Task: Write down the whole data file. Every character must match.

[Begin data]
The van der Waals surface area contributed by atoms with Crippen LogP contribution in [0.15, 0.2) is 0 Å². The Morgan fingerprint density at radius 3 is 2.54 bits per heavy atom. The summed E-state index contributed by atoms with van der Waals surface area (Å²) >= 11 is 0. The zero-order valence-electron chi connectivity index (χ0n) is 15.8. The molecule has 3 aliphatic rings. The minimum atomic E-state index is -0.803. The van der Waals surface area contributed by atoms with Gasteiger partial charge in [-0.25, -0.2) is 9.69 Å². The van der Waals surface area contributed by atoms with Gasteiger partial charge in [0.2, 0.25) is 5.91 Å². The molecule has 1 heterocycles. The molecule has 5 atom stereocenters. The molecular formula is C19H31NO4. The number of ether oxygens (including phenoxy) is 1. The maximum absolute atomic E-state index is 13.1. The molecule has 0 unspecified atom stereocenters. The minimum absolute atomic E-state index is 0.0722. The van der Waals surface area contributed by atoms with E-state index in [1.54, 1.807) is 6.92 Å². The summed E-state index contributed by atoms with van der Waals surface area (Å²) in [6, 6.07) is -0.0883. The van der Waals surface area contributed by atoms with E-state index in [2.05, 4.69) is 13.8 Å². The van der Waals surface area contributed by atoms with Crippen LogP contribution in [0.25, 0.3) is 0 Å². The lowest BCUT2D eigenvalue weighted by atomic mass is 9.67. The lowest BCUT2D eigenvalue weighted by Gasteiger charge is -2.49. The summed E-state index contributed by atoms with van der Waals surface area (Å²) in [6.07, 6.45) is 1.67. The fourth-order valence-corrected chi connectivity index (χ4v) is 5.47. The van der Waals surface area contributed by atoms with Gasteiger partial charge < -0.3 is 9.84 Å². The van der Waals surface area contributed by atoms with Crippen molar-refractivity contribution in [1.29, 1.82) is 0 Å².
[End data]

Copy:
The van der Waals surface area contributed by atoms with Crippen LogP contribution in [0.15, 0.2) is 0 Å². The Morgan fingerprint density at radius 3 is 2.54 bits per heavy atom. The summed E-state index contributed by atoms with van der Waals surface area (Å²) >= 11 is 0. The zero-order valence-electron chi connectivity index (χ0n) is 15.8. The molecule has 3 aliphatic rings. The minimum atomic E-state index is -0.803. The van der Waals surface area contributed by atoms with Gasteiger partial charge in [-0.25, -0.2) is 9.69 Å². The van der Waals surface area contributed by atoms with Gasteiger partial charge in [0.2, 0.25) is 5.91 Å². The molecule has 1 heterocycles. The molecule has 5 atom stereocenters. The molecular formula is C19H31NO4. The number of ether oxygens (including phenoxy) is 1. The maximum absolute atomic E-state index is 13.1. The molecule has 0 unspecified atom stereocenters. The minimum absolute atomic E-state index is 0.0722. The van der Waals surface area contributed by atoms with E-state index in [1.54, 1.807) is 6.92 Å². The summed E-state index contributed by atoms with van der Waals surface area (Å²) in [6, 6.07) is -0.0883. The van der Waals surface area contributed by atoms with E-state index in [2.05, 4.69) is 13.8 Å². The van der Waals surface area contributed by atoms with Crippen LogP contribution in [0.25, 0.3) is 0 Å². The lowest BCUT2D eigenvalue weighted by atomic mass is 9.67. The lowest BCUT2D eigenvalue weighted by Gasteiger charge is -2.49. The summed E-state index contributed by atoms with van der Waals surface area (Å²) in [6.07, 6.45) is 1.67. The fourth-order valence-corrected chi connectivity index (χ4v) is 5.47. The van der Waals surface area contributed by atoms with Gasteiger partial charge < -0.3 is 9.84 Å². The van der Waals surface area contributed by atoms with Crippen molar-refractivity contribution in [1.29, 1.82) is 0 Å².